IN THE REPUBLIC OF HAPPINESS
Jerwood Theatre Downstairs at the Royal Court
Could this be Christmas yet to come? Six family members sit round the festive board, grimly sporting paper hats. Wine flows, but gloom descends before they decide to break open the box of light bulbs and screw them in. Silence, significantly, at first, then some brutal home truths. Though we suspect that not all is true, spite and dementia distorting what few facts emerge.
The wallpaper might suggest something more, or less, than realism, and when the first visitor [the mysterious Uncle Bob, Paul Ready] materialises from the wings, we know we have left Ayckbourn behind. "I thought I would just suddenly appear, so I did. I suddenly appeared."
Beaming with bonhomie, he has a message of hate and loathing from his other half, Michelle Terry's superbly played, charmingly cruel Madeleine. There are long riffs on relationships, often wittily done, Anna Calder Marshall's virtuoso taxi speech just one example. Long and difficult to remember, like Uncle Bob's second-hand vitriol. When Madeleine slips in from stage left, she too is sweetness and light to start with …
They are on the way to the airport, this message is to be delivered before they leave for ever, for a new life which will be like a pane of glass – "Hard. Sharp. Clear. Clean." In an unsettling epilogue, we see the two of them in a light box, presumably the Republic of the title, as bright as the house was gloomy, as Bob struggles to remember who he is and why he is there. To deliver another message, it seems, to "our citizens", prompted by the manipulative Madeleine.
In song, since this is a musical play. The end of the first part [back in the Christmas house] is marked by a kiss, the first song, and a complete change. The wallpaper, and the walls, disappear, the actors lose the details [scarf, glasses] which define their character, and sit in comfortable chairs in what could be a television studio, delivering to the audience the Five Essential Freedoms of the Individual, the central part of the play, though not conventionally dramatic. As in Crimp's earlier work, in the text none of the speeches is allocated to a particular actor. Some of the key words and ideas from part one are developed in themes and variations. Poetically, repetition and distortion help the eight voices explore their thoughts. There are lots more songs. Computer idioms are a feature. Plus, an annoying use of "plus" as a punctuating conjunction. The mood is sometimes angry [though suppressed in ironic "reasonable" acquiescence], as in "It's Nothing Political", sometimes tearful - "The Freedom to Experience Horrid Trauma". Psycho-jargon bubbles up in the later Freedoms especially. Where once we suffered in silence, we now express every innermost thought and feeling.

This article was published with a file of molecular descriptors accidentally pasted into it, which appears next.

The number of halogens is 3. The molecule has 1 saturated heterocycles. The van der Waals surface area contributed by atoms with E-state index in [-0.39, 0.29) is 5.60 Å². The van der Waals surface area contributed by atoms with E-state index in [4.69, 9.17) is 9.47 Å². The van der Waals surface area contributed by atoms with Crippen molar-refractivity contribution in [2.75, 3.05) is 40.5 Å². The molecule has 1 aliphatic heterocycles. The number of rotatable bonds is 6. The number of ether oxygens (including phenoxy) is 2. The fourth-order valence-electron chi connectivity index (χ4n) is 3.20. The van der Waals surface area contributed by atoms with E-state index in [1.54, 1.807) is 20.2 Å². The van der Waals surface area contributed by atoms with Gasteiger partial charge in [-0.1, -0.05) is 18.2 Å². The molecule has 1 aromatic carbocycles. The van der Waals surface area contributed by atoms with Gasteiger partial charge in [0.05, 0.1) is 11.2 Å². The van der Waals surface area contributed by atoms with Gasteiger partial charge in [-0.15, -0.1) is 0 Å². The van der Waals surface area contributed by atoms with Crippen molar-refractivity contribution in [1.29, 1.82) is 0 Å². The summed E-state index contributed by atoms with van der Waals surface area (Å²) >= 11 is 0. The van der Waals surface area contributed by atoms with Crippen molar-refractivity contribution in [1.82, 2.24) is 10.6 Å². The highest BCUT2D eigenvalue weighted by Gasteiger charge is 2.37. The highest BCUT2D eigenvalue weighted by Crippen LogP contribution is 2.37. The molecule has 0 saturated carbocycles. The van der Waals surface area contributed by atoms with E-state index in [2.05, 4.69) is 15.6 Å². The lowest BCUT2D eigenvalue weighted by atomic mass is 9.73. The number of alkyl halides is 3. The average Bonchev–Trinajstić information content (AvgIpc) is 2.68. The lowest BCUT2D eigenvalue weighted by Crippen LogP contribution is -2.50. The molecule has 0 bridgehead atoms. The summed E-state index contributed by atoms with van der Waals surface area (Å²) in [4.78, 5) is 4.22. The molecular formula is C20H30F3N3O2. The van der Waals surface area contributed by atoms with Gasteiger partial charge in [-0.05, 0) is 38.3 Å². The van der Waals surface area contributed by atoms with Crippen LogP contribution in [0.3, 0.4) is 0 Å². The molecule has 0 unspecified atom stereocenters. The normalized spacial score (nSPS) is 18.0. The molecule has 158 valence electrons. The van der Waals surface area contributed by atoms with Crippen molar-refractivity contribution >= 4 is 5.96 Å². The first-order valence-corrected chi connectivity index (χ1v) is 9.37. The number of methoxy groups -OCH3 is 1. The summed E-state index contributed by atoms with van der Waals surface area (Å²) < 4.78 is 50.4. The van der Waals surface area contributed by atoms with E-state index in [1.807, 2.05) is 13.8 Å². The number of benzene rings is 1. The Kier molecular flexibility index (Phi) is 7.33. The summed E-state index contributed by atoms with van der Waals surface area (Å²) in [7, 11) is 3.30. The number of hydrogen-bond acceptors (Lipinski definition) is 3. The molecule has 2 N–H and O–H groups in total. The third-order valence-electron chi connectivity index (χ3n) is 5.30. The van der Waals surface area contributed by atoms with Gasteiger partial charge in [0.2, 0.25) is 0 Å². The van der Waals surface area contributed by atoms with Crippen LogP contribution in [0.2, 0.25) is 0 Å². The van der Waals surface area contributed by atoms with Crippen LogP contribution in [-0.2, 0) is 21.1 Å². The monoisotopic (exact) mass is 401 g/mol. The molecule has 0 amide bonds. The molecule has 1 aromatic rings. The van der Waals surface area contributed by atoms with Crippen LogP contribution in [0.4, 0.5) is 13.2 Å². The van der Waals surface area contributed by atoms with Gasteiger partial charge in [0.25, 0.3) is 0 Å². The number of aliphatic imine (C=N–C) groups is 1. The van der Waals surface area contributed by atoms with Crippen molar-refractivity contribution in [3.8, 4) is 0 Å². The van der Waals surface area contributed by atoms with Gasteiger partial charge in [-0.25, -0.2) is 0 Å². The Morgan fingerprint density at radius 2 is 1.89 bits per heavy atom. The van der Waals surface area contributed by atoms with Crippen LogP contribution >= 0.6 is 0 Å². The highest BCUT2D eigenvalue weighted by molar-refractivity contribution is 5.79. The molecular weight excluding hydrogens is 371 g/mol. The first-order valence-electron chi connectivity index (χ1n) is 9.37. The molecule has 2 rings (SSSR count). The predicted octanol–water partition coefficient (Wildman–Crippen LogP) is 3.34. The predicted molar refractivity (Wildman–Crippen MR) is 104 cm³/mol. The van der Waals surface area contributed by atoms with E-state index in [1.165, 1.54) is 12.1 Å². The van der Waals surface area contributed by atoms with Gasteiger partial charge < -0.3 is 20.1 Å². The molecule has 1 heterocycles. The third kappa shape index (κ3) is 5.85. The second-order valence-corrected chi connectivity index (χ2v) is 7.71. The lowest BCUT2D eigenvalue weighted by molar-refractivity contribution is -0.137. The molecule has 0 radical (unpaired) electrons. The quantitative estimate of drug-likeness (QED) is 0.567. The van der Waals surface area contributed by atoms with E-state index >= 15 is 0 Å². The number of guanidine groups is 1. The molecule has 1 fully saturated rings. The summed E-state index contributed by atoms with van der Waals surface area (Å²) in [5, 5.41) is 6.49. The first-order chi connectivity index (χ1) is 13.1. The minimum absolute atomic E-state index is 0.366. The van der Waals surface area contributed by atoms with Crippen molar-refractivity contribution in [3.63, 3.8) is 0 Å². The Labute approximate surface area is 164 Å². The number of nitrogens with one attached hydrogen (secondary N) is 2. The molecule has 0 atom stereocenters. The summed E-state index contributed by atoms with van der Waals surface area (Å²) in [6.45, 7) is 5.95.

Pretentious ? It certainly sometimes has the feel of drama school work about it, and a heavy hint of the Absurd. But the experience – almost two hours without a break – was enlivened by the inventive use of language and structure, the provocative 'confessions' [murmurs of disgust from the stalls], and by the quality of the performances, and Dominic Cooke's assured direction.
Calder-Marshall gets plenty of laughs from Granny, helped by immaculate timing, and there are strong performances from Ellie Kendrick as a punkish teenager, Stuart McQuarrie as Dad, Emma Fielding as Mum and Peter Wight as Grandad, with his unreliable memory and his broken dreams – "the moon was too far - he couldn't be bothered".
production photograph by Johan Persson
this piece first appeared on The Public Reviews